• High risk operational environments, such as offshore oil rigs

and mining

  • High performance training such as Formula 1 racing
  • Hazardous environment, including security services and front-line journalism 
  • Soft skill development, including behavioural awareness and change such as diversity, harassment, cognitive bias, and, 
  • Leadership, resilience and change management 

For more information on the application of VR in training download the emteq labs white paper, “Improving Emotional And Psychological Well-Being In Distributed Digital Times

Rehabilitation, Therapy and Well-being

XR technologies are being increasingly applied to clinical and therapeutic situations, and in our world today with hospitals and healthcare professionals swamped with COVID-19 cases, the ability to safely, securely, and efficiently treat patients away from hospitals, clinics and surgeries has never been more critical.

XR is being used today to treat a plethora of mental health conditions, from phobias, anxiety disorders and depression. Beyond this, the psychophysiological actuation potential is finding application in the treatment of health conditions such as pain management and facial palsy.

There have been decades of studies that have looked at how VR and AR technologies can address a variety of conditions, including autism, Asperger’s syndrome, addiction, cognitive ageing, stroke rehabilitation, physical and occupational therapy. However, the technology has historically been expensive, difficult to manage and distribute, and uncomfortable to wear, but that has changed and the opportunity for XR in these scenarios is potentially now more accessible than ever.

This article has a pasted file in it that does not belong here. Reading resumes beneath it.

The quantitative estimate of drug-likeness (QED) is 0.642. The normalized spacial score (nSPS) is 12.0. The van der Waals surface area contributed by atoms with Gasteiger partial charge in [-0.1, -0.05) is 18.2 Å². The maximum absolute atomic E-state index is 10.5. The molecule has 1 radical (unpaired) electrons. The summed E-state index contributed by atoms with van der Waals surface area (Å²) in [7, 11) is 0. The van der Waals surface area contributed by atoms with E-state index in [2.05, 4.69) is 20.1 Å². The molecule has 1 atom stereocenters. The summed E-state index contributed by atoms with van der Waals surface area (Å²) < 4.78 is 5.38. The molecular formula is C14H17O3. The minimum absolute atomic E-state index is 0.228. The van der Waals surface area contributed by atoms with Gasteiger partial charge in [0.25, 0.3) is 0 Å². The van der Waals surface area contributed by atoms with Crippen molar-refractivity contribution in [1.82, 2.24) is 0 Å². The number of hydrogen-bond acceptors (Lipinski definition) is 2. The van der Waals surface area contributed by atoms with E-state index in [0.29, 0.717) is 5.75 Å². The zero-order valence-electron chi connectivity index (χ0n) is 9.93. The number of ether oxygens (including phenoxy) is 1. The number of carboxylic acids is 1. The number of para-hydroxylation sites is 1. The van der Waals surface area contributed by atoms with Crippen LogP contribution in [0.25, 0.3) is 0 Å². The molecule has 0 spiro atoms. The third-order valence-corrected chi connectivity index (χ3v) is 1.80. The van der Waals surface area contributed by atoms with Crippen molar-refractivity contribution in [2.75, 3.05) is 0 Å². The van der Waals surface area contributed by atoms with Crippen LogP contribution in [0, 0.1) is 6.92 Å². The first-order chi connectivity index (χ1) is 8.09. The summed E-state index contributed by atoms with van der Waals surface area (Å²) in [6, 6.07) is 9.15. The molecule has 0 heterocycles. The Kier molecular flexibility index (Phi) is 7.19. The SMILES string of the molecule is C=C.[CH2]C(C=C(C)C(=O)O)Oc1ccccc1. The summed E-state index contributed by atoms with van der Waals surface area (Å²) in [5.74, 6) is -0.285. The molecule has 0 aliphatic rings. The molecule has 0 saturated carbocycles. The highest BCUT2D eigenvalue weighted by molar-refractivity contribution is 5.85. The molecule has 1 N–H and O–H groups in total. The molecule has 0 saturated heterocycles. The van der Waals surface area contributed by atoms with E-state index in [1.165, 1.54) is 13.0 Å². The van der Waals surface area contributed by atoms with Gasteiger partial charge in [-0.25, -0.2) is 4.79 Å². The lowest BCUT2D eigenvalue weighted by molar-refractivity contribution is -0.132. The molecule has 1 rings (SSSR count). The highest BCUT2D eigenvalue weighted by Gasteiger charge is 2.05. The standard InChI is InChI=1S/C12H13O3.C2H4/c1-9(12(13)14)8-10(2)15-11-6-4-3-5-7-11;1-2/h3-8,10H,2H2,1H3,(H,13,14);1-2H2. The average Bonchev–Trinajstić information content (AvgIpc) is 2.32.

COVID-19 Increased XR Relevance and Need

XR technologies not only help deliver healthcare at a distance, but they are well suited to help address the challenges and changes that our societies find themselves addressing in confronting the global pandemic.

XR is helping provide mental health first aid for both enterprises and health care organisations, helping organisations spot potential indicators of mental health stressors. 

COVID-19 Stressors

TIME magazine reported that the number of US adults showing signs of mild depression and anxiety rose from 16.2% pre-pandemic to 24.6% between March and April 2020, when the lockdowns were introduced. 

The number of adults experiencing severe levels of depression rose by over 700% in the same time period. 

As mentioned in a recent report by the NHS, organisations should look to make use of XR and artificial intelligence techniques such as natural language processing and sentiment analysis, to interpret both written and verbal communications and identify the early warning signs of well-being and mental health issues, thereby allowing effective, proactive interventions and preventative measures to be applied.

The emteq labs white paper, “Improving Emotional And Psychological Well-Being In Distributed Digital Times” explores the topics of VR in mental health, well-being and clinical therapeutics in more detail.

“Future-selfing” an example of data driven XR and Preventative Medicine

VR technologies have been shown to enable users to willingly suspend disbelief and functionally disassociate from the real-world in a way that feels real and believable. With this ability, even the most surreal virtual constructions can have a profound impact on the user, such as an encounter with their own future-self.

Long term healthcare is notoriously difficult because humans over-value the pursuit of short term gratification at the expense of certain detrimental long-term impacts. Examples of this can be seen with victims of substance abuse, obesity, and smoking, amongst others.

With the ability to create artificially intelligent digital representations of a user using an Avatar, which is based on actual measurements of their current state and wellbeing, the Avatar can be programmatically aged to demonstrate the long-term impact for that individual.